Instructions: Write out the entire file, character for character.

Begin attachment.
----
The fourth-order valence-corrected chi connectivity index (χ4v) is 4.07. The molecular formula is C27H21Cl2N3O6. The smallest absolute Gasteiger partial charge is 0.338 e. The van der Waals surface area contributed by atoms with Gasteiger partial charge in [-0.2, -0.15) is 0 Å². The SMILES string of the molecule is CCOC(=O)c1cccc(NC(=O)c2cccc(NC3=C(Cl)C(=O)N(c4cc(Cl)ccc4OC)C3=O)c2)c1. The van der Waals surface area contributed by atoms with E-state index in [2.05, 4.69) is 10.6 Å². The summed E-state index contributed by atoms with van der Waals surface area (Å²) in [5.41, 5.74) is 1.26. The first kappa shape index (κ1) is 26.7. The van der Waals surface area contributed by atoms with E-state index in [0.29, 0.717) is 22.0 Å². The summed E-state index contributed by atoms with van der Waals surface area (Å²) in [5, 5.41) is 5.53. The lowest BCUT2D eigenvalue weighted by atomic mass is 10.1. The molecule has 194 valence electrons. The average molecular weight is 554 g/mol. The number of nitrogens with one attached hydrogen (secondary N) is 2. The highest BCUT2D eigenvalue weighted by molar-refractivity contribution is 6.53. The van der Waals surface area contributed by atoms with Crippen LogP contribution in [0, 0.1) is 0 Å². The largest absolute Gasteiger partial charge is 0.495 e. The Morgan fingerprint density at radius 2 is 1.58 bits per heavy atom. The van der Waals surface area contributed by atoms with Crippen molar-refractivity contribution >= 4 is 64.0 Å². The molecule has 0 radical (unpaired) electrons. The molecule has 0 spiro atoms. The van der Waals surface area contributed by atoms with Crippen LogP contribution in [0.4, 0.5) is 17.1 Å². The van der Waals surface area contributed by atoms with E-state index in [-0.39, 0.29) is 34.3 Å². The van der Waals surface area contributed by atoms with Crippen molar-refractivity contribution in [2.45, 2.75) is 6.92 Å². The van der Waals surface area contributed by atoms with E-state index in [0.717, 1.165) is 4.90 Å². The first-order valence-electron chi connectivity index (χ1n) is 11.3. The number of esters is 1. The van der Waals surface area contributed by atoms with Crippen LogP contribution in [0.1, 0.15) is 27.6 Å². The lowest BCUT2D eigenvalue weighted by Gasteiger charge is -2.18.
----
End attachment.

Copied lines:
The fourth-order valence-corrected chi connectivity index (χ4v) is 4.07. The molecular formula is C27H21Cl2N3O6. The smallest absolute Gasteiger partial charge is 0.338 e. The van der Waals surface area contributed by atoms with Gasteiger partial charge in [-0.2, -0.15) is 0 Å². The SMILES string of the molecule is CCOC(=O)c1cccc(NC(=O)c2cccc(NC3=C(Cl)C(=O)N(c4cc(Cl)ccc4OC)C3=O)c2)c1. The van der Waals surface area contributed by atoms with E-state index in [2.05, 4.69) is 10.6 Å². The summed E-state index contributed by atoms with van der Waals surface area (Å²) in [5.41, 5.74) is 1.26. The first kappa shape index (κ1) is 26.7. The van der Waals surface area contributed by atoms with E-state index in [0.29, 0.717) is 22.0 Å². The summed E-state index contributed by atoms with van der Waals surface area (Å²) in [5, 5.41) is 5.53. The lowest BCUT2D eigenvalue weighted by atomic mass is 10.1. The molecule has 194 valence electrons. The average molecular weight is 554 g/mol. The number of nitrogens with one attached hydrogen (secondary N) is 2. The highest BCUT2D eigenvalue weighted by molar-refractivity contribution is 6.53. The van der Waals surface area contributed by atoms with Crippen LogP contribution in [0, 0.1) is 0 Å². The largest absolute Gasteiger partial charge is 0.495 e. The Morgan fingerprint density at radius 2 is 1.58 bits per heavy atom. The van der Waals surface area contributed by atoms with Crippen molar-refractivity contribution >= 4 is 64.0 Å². The molecule has 0 radical (unpaired) electrons. The molecule has 0 spiro atoms. The van der Waals surface area contributed by atoms with Crippen LogP contribution in [0.4, 0.5) is 17.1 Å². The van der Waals surface area contributed by atoms with E-state index in [-0.39, 0.29) is 34.3 Å². The van der Waals surface area contributed by atoms with Crippen molar-refractivity contribution in [2.45, 2.75) is 6.92 Å². The van der Waals surface area contributed by atoms with E-state index in [0.717, 1.165) is 4.90 Å². The first-order valence-electron chi connectivity index (χ1n) is 11.3. The number of esters is 1. The van der Waals surface area contributed by atoms with Crippen LogP contribution in [0.1, 0.15) is 27.6 Å². The lowest BCUT2D eigenvalue weighted by Gasteiger charge is -2.18.